A distinct rhythm echoes through the streets in the vibrant city of Cochabamba, Bolivia. A rhythm not forged from conventional instruments but the wheels of skateboards under the bright, frilly skirts of an audacious group of young women, the Imilla Skate collective. Their colorful indigenous attire — high bowler hats and billowing pollera skirts — combined with the clatter of skateboards, challenges what one would typically imagine when picturing a skateboarder.
The term “Chola,” a moniker now cherished by the indigenous women of Andean Bolivia, wasn't always delivered with affection. Once, it was a derogatory phrase aimed at indigenous Aymara or Quechua women, their unique pollera skirts and high bowler hats scorned. They were barred from public services and looked down upon. But as the times changed, the Cholitas reclaimed the term, and their traditional attire slowly became a vibrant display of identity and resilience.
A garment born from the 16th-century Spanish conquest, polleras were once forced upon the indigenous population. Yet, as centuries passed, the pollera transformed from a symbol of subjugation to an emblem of cultural pride.
At the heart of the Imilla Skate story is Dani Santiváñez, a fearless 26-year-old skater from Cochabamba. Together with two friends, Dani formed Imilla Skate in 2019. Imilla, meaning 'young girl' in Aymara and Quechua, the dominant languages of Bolivia, was more than just a name for their collective. It was a powerful symbol of their deep-rooted connection to their ancestral heritage.
Their cultural pride didn't stop at their skirts. Even their long, flowing hair is a testament to their tradition. Each stroke of the brush is a purifying ritual, a ward against negative energy. The act of brushing each other's hair isn’t just about beauty; it’s a symbolic ritual that strengthens their bond.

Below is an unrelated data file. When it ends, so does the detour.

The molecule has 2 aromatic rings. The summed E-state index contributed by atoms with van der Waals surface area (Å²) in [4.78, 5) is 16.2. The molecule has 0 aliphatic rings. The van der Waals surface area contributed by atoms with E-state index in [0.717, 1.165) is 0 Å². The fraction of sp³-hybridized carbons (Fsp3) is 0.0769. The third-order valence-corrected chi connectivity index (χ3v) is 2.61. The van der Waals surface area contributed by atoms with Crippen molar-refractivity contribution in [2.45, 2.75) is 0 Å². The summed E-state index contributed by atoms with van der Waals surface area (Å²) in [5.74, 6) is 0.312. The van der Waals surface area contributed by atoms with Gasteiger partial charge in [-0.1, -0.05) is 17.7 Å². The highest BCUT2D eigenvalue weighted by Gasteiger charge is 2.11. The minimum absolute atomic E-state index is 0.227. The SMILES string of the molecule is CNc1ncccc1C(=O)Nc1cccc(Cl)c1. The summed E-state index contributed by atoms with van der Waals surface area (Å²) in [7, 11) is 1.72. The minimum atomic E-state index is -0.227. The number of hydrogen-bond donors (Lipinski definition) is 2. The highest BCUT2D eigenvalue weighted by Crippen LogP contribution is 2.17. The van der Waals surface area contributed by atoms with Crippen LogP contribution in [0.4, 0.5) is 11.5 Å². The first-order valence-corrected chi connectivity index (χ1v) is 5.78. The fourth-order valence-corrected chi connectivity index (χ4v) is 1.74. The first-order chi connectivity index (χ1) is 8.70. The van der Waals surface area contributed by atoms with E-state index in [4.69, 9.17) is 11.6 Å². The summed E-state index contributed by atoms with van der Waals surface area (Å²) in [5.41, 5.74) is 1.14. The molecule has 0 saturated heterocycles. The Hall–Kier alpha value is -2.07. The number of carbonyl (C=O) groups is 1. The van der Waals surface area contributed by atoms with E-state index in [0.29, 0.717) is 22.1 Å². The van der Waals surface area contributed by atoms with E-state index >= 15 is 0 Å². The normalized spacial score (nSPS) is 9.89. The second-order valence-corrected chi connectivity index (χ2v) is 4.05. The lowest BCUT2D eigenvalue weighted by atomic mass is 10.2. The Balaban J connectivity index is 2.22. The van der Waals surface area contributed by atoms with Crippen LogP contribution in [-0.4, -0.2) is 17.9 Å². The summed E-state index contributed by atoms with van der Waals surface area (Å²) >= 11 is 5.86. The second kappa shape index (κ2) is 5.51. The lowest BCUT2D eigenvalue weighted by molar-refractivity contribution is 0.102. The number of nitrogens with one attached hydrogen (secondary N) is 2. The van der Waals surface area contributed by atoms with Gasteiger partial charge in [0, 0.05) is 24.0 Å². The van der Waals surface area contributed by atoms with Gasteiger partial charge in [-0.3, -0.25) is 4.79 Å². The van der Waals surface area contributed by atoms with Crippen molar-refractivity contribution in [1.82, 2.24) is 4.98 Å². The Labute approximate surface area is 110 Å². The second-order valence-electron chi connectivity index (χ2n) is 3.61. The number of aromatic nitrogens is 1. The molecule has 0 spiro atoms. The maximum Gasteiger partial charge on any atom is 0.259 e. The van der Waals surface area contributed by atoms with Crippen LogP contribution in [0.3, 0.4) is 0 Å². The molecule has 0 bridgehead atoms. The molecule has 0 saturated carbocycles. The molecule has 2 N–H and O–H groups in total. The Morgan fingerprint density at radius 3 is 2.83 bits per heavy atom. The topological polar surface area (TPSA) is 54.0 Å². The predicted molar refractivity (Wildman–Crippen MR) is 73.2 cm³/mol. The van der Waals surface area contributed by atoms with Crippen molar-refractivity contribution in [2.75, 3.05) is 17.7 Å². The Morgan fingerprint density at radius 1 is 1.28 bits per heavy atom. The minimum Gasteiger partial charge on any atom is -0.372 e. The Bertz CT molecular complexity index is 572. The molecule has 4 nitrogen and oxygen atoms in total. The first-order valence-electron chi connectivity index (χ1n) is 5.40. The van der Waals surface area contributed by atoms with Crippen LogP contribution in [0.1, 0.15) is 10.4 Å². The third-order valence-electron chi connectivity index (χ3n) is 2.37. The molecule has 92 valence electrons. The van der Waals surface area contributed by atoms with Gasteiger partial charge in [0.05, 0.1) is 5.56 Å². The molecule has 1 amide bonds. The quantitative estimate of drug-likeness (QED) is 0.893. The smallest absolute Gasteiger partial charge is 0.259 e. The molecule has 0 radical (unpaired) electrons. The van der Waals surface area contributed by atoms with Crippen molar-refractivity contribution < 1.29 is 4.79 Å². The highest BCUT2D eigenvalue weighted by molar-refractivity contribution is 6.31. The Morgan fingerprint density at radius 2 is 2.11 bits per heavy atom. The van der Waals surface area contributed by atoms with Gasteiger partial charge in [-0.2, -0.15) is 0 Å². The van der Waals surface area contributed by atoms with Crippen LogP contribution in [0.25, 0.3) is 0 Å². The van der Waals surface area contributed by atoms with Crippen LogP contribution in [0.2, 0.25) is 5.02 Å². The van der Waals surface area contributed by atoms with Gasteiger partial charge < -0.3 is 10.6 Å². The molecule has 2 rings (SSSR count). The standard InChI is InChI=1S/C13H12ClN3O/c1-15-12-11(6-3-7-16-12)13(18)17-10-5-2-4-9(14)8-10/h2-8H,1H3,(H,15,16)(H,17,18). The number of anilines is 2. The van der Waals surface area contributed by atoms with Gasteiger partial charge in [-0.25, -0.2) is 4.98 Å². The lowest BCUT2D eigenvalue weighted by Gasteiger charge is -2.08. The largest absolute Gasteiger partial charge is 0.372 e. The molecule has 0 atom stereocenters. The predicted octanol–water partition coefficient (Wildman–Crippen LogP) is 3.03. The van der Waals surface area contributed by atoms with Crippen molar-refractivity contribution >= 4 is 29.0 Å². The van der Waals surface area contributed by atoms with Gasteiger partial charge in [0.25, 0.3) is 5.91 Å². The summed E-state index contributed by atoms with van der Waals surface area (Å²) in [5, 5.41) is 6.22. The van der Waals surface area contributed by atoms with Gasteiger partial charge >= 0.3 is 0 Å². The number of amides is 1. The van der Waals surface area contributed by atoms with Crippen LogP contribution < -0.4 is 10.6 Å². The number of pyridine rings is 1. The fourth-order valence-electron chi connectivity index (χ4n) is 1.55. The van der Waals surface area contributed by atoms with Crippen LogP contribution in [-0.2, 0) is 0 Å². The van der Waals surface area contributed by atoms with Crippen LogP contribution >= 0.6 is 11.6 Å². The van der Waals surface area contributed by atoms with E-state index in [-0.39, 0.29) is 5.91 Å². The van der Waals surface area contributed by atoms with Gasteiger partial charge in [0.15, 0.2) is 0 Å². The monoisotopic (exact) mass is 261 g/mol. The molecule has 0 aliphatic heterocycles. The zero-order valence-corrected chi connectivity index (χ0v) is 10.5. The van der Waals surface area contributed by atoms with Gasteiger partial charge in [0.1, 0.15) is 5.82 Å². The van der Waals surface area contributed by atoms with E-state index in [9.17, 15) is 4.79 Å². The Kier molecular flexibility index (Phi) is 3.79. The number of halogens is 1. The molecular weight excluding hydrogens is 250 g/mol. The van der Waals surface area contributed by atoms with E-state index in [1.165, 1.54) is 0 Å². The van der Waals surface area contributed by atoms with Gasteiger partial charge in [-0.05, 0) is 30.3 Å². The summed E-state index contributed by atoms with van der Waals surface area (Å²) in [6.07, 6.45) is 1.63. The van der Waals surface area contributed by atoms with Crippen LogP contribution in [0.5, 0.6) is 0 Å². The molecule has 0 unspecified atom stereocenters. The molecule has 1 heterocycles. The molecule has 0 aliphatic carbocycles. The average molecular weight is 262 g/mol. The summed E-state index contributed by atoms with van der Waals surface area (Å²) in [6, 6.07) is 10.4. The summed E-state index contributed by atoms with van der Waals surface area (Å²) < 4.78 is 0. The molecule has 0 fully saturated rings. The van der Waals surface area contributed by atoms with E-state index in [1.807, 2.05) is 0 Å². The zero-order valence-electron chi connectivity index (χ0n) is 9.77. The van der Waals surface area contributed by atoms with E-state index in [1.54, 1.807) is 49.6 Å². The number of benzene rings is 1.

Imilla Skate's story converges with the tale of La Coronilla, a neglected part of Cochabamba that was once riddled with crime. However, in 2019, an old parking lot was transformed into Bolivia's first park dedicated solely to skateboarding. The once-forgotten corner of the city was reborn, filled with skaters, breakdancers, and parkour enthusiasts, all thriving in a newfound connection.
The girls of Imilla Skate claimed this revitalized space as their own, turning their daily practices into a community skate school for local kids, nurturing the rebirth of La Coronilla into a pulsating hub of community activity.
As they glide and flip through the streets of Sucre, their bold moves and vivid attire turn heads. Their influence has sparked a movement, inspiring other women to form their own skate crews. Bolstered by the encouragement of their families, the Imilla Skate collective has ignited a revolution, offering a fresh perspective on the perception of women in 'pollera.'
As the Imilla Skate women glide through the park in their polleras, they aren’t just skateboarders - they are symbols of resistance, cultural preservation, and empowerment.
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